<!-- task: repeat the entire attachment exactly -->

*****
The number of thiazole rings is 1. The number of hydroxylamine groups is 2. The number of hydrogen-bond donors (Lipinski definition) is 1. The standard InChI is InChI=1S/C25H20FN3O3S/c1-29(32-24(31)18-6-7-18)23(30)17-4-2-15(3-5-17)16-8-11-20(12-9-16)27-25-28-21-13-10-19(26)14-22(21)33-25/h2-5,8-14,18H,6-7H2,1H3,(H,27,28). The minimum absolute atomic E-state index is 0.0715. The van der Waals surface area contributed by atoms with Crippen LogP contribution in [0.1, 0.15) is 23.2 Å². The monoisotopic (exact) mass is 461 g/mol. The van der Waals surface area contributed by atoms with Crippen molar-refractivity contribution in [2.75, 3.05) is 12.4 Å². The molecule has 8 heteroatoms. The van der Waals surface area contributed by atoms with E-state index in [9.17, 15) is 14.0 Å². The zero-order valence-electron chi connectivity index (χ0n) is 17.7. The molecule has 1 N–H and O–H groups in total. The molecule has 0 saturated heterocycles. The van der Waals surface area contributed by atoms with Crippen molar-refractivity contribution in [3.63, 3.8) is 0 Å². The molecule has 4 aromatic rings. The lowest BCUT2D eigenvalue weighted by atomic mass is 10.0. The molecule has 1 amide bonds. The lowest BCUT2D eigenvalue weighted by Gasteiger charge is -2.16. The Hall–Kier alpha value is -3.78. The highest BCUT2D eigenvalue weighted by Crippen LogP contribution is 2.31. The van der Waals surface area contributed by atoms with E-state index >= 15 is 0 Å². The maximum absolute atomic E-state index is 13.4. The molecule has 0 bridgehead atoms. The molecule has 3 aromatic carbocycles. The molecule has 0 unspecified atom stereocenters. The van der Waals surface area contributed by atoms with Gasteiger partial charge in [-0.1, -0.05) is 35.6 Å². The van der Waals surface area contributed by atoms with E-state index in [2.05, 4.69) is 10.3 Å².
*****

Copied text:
The number of thiazole rings is 1. The number of hydroxylamine groups is 2. The number of hydrogen-bond donors (Lipinski definition) is 1. The standard InChI is InChI=1S/C25H20FN3O3S/c1-29(32-24(31)18-6-7-18)23(30)17-4-2-15(3-5-17)16-8-11-20(12-9-16)27-25-28-21-13-10-19(26)14-22(21)33-25/h2-5,8-14,18H,6-7H2,1H3,(H,27,28). The minimum absolute atomic E-state index is 0.0715. The van der Waals surface area contributed by atoms with Crippen LogP contribution in [0.1, 0.15) is 23.2 Å². The monoisotopic (exact) mass is 461 g/mol. The van der Waals surface area contributed by atoms with Crippen molar-refractivity contribution in [2.75, 3.05) is 12.4 Å². The molecule has 8 heteroatoms. The van der Waals surface area contributed by atoms with E-state index in [9.17, 15) is 14.0 Å². The zero-order valence-electron chi connectivity index (χ0n) is 17.7. The molecule has 1 N–H and O–H groups in total. The molecule has 0 saturated heterocycles. The van der Waals surface area contributed by atoms with Crippen molar-refractivity contribution in [3.63, 3.8) is 0 Å². The molecule has 4 aromatic rings. The lowest BCUT2D eigenvalue weighted by atomic mass is 10.0. The molecule has 1 amide bonds. The lowest BCUT2D eigenvalue weighted by Gasteiger charge is -2.16. The Hall–Kier alpha value is -3.78. The highest BCUT2D eigenvalue weighted by Crippen LogP contribution is 2.31. The van der Waals surface area contributed by atoms with E-state index >= 15 is 0 Å². The maximum absolute atomic E-state index is 13.4. The molecule has 0 bridgehead atoms. The molecule has 3 aromatic carbocycles. The molecule has 0 unspecified atom stereocenters. The van der Waals surface area contributed by atoms with Gasteiger partial charge in [-0.1, -0.05) is 35.6 Å². The van der Waals surface area contributed by atoms with E-state index in [2.05, 4.69) is 10.3 Å².